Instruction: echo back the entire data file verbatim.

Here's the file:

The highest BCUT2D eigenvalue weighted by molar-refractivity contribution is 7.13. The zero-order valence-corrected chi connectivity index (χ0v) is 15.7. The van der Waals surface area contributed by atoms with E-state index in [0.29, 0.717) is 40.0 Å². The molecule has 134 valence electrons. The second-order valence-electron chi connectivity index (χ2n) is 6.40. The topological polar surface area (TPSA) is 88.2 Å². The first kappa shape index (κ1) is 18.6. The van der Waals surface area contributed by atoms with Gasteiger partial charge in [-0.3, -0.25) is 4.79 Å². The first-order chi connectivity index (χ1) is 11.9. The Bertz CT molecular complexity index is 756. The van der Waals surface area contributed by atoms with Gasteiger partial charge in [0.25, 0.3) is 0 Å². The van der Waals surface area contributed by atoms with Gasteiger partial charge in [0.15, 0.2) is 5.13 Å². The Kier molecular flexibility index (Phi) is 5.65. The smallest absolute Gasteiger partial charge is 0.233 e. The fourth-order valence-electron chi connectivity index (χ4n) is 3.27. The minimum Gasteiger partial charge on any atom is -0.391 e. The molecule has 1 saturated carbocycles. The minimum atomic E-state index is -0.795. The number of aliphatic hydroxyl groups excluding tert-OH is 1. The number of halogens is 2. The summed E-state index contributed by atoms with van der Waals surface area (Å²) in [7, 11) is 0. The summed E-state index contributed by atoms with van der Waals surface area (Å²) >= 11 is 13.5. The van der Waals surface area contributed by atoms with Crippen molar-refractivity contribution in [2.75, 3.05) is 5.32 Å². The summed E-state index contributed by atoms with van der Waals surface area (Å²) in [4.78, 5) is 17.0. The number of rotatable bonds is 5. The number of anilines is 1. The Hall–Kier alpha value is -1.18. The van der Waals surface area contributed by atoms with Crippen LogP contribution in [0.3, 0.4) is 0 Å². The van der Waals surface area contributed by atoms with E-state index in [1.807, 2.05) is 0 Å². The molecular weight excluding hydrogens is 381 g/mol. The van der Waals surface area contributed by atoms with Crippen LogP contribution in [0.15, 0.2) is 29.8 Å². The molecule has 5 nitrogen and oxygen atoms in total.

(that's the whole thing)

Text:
The highest BCUT2D eigenvalue weighted by molar-refractivity contribution is 7.13. The zero-order valence-corrected chi connectivity index (χ0v) is 15.7. The van der Waals surface area contributed by atoms with E-state index in [0.29, 0.717) is 40.0 Å². The molecule has 134 valence electrons. The second-order valence-electron chi connectivity index (χ2n) is 6.40. The topological polar surface area (TPSA) is 88.2 Å². The first kappa shape index (κ1) is 18.6. The van der Waals surface area contributed by atoms with Gasteiger partial charge in [-0.3, -0.25) is 4.79 Å². The first-order chi connectivity index (χ1) is 11.9. The Bertz CT molecular complexity index is 756. The van der Waals surface area contributed by atoms with Gasteiger partial charge in [0.25, 0.3) is 0 Å². The van der Waals surface area contributed by atoms with Gasteiger partial charge in [0.15, 0.2) is 5.13 Å². The Kier molecular flexibility index (Phi) is 5.65. The smallest absolute Gasteiger partial charge is 0.233 e. The fourth-order valence-electron chi connectivity index (χ4n) is 3.27. The minimum Gasteiger partial charge on any atom is -0.391 e. The molecule has 1 saturated carbocycles. The minimum atomic E-state index is -0.795. The number of aliphatic hydroxyl groups excluding tert-OH is 1. The number of halogens is 2. The summed E-state index contributed by atoms with van der Waals surface area (Å²) in [7, 11) is 0. The summed E-state index contributed by atoms with van der Waals surface area (Å²) >= 11 is 13.5. The van der Waals surface area contributed by atoms with Crippen molar-refractivity contribution in [2.75, 3.05) is 5.32 Å². The summed E-state index contributed by atoms with van der Waals surface area (Å²) in [4.78, 5) is 17.0. The number of rotatable bonds is 5. The number of anilines is 1. The Hall–Kier alpha value is -1.18. The van der Waals surface area contributed by atoms with Crippen LogP contribution in [0.3, 0.4) is 0 Å². The van der Waals surface area contributed by atoms with E-state index in [1.807, 2.05) is 0 Å². The molecular weight excluding hydrogens is 381 g/mol. The van der Waals surface area contributed by atoms with Crippen LogP contribution in [0.15, 0.2) is 29.8 Å². The molecule has 5 nitrogen and oxygen atoms in total.